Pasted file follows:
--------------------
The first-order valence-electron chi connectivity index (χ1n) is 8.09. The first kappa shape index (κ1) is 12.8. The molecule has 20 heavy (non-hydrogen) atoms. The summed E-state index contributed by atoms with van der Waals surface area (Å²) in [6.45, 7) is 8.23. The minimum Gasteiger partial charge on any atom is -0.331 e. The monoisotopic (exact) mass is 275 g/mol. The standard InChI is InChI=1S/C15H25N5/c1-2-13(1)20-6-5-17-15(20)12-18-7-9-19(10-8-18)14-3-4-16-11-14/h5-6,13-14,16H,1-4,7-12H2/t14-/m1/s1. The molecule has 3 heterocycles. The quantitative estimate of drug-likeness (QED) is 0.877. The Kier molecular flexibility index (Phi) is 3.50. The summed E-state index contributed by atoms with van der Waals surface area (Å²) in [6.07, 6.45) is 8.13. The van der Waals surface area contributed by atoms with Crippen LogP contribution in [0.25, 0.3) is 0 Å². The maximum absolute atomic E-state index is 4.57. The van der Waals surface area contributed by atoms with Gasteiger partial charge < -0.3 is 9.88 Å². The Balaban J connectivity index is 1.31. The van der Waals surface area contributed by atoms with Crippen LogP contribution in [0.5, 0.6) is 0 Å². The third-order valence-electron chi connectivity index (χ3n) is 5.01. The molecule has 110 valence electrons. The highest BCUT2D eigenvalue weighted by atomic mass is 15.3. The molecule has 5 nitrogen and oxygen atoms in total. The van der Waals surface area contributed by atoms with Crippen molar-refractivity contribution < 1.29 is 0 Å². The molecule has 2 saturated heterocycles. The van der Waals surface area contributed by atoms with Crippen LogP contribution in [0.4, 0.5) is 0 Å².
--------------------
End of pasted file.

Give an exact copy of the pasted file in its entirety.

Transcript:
The first-order valence-electron chi connectivity index (χ1n) is 8.09. The first kappa shape index (κ1) is 12.8. The molecule has 20 heavy (non-hydrogen) atoms. The summed E-state index contributed by atoms with van der Waals surface area (Å²) in [6.45, 7) is 8.23. The minimum Gasteiger partial charge on any atom is -0.331 e. The monoisotopic (exact) mass is 275 g/mol. The standard InChI is InChI=1S/C15H25N5/c1-2-13(1)20-6-5-17-15(20)12-18-7-9-19(10-8-18)14-3-4-16-11-14/h5-6,13-14,16H,1-4,7-12H2/t14-/m1/s1. The molecule has 3 heterocycles. The quantitative estimate of drug-likeness (QED) is 0.877. The Kier molecular flexibility index (Phi) is 3.50. The summed E-state index contributed by atoms with van der Waals surface area (Å²) in [6.07, 6.45) is 8.13. The van der Waals surface area contributed by atoms with Crippen LogP contribution in [0.25, 0.3) is 0 Å². The maximum absolute atomic E-state index is 4.57. The van der Waals surface area contributed by atoms with Gasteiger partial charge < -0.3 is 9.88 Å². The Balaban J connectivity index is 1.31. The van der Waals surface area contributed by atoms with Crippen LogP contribution in [0.5, 0.6) is 0 Å². The third-order valence-electron chi connectivity index (χ3n) is 5.01. The molecule has 110 valence electrons. The highest BCUT2D eigenvalue weighted by atomic mass is 15.3. The molecule has 5 nitrogen and oxygen atoms in total. The van der Waals surface area contributed by atoms with Crippen molar-refractivity contribution < 1.29 is 0 Å². The molecule has 2 saturated heterocycles. The van der Waals surface area contributed by atoms with Crippen LogP contribution in [0.4, 0.5) is 0 Å².